Dordićeva 8a/II, Zagreb
Biographical Workshop by Rosalia Kopeinig | workshop
This workshop is an invitation for people who are interested in reflecting their own biographical stories around the theme. Telling the own story is sometimes also telling an alternative his/her*story contrary to the common history of a generation of a city.
All this implies a discussion of memories, which reveal personal experiences and attitudes thus granting access to social realities on a subjective and socio-historical level.
Rosalia Kopeinig is a psychologist, she is a team member of Mapping the Unseen
Leonida Kovač: Fierce Women – Nasta Rojc | lecture
Nasta Rojc is one of the most important female Croatian painters, whose oeuvre is primarily composed of portraits, self-portraits and landscapes. Rojc comes from a prosperous background, but she had to persevere in spite of her father in order to start her education as a painter at Oton Iveković’s private school. There she befriended another painter, Branko Šenoa, with whom she would, due to an agreement with her father, conduct a formal marriage a decade later. She continued her studies as a painter, first at Vienna’s Kunstschulefür Frauen und Mädchen and later in Munich where she attended Heimann’s school together with Miroslav Kraljević. She set up numerous solo and group exhibitions in Croatia and abroad, with the 1925 exhibition in London being a notable success. She also founded the all-female Artist club in 1927.
The life and work of Nasta Rojc is also of great importance for Croatian queer history. After World War I, Rojc met her partner Alexandrina Onslow, a member of Scottish Women’s Hospitals for Foreign Services, as well as the famous British suffragette Vera Holme, two women with whom she stayed in Scotland and England over the course of 1925 and 1926. Upon her return to Croatia, Rojc and Onslow, two exceptional women, were among the first to live openly in a same-sex partnership in Zagreb. Because of their contribution to the National Liberation Movement, both of them were imprisoned in 1943. The assets that had been taken from them were not restored even after the end of World War II, so Nasta Rojc died in poverty on her birthday in 1964, fifteen years after Onslow, next to whom she was buried at the Mirogoj cemetery in Zagreb. All of this is a testament to Rojc as an artist and a fierce woman whose turbulent life was well beyond the idea of a woman’s life at the time, marked by pushing the envelope, subverting norms and expectations in all segments of her life.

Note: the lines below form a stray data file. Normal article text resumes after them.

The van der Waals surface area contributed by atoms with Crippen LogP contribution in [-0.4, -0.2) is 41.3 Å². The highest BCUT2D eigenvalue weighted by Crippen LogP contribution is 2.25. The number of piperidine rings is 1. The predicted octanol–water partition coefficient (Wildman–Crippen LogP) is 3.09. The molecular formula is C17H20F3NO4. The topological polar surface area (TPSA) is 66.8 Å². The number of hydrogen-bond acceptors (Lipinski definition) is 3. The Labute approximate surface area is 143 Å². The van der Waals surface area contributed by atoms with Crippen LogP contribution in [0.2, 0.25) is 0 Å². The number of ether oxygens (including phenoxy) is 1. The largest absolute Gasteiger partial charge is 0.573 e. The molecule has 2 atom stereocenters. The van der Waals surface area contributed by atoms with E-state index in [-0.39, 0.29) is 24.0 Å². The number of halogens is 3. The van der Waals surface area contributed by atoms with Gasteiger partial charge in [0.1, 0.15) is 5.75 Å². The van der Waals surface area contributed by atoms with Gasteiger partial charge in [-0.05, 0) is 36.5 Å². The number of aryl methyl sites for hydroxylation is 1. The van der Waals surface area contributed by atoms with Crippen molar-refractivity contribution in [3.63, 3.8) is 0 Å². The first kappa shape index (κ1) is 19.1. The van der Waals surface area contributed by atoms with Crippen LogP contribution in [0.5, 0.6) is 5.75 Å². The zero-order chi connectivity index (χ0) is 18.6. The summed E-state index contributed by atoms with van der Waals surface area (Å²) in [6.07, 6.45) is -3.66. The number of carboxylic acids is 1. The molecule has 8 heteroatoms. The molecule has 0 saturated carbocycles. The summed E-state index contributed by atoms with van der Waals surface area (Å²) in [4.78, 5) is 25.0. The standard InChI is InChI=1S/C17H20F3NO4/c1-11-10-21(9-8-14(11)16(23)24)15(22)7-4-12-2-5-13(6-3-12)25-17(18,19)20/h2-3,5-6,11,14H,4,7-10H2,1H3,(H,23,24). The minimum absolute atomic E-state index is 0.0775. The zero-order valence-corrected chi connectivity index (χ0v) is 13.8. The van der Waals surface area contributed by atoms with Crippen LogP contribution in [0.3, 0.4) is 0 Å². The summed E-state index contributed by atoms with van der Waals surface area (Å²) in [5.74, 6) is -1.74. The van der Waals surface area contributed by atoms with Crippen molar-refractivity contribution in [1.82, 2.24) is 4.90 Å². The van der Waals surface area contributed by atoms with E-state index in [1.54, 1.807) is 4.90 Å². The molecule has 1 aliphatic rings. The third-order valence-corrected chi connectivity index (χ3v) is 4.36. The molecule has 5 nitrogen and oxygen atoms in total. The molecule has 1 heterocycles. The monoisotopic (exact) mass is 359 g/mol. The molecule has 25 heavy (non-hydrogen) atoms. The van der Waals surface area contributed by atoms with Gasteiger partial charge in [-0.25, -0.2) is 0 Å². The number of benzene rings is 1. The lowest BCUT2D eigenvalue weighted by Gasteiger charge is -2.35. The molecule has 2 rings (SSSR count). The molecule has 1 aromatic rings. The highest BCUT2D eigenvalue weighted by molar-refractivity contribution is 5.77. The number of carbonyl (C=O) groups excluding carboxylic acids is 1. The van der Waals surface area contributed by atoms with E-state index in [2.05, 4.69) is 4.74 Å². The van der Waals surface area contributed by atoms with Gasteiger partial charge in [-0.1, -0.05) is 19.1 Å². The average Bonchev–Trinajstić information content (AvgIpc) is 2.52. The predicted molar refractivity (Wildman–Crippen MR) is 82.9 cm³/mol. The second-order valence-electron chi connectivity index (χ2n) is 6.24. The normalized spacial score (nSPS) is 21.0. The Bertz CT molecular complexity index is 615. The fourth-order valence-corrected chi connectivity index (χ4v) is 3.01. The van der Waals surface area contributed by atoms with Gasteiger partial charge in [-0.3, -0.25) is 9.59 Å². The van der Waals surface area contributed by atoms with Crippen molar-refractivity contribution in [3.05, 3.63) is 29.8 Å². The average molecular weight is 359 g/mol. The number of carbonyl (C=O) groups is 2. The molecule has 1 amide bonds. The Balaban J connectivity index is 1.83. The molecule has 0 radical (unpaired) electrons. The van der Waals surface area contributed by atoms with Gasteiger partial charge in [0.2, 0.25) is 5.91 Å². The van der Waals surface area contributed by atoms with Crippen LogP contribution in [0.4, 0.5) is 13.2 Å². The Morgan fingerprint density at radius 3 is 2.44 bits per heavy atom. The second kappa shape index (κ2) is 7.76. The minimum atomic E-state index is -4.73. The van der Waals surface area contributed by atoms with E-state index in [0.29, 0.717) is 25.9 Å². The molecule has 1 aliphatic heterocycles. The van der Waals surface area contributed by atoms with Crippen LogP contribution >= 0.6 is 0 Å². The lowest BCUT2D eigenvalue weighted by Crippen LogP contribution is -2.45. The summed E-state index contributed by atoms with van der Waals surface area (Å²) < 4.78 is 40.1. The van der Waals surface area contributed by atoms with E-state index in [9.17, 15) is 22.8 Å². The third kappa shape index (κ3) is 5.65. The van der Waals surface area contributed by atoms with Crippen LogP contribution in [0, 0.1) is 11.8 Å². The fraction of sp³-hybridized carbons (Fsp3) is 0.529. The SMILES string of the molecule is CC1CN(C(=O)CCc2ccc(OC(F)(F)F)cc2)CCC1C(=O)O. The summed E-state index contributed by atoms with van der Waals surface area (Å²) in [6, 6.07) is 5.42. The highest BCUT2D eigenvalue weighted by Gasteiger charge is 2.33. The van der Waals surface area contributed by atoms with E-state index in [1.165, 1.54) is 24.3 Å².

Leonida Kovač is an art historian and theorist, a curator and an associate professor at the Zagreb Academy of Fine Arts. Since the mid-1980s she has been intensely devoted to the feminist deconstruction of heteronormative discourses with a focus on representation regimes, more specifically, the structural violence in the discourse of (and about) art and visual culture. She has created and displayed about thirty exhibitions, with notable highlights being exhibitions on Nan Hoover, Duba Sambolec, Katarzyna Kozyra, Orshi Drozdik, Dorothy Cross, Rita Duffy, Nasta Rojc and Edita Schubert. She was a confidante and curator of the Croatian pavilion at the Sao Paolo Biennale (2002) and the Venice Biennale (2003), where she presented a series of self-portraits by Ana Opalić in the exhibition The Cause of Visibility. Kovač was elected vice-president of the International Association of Art Critics from 2002 to 2005.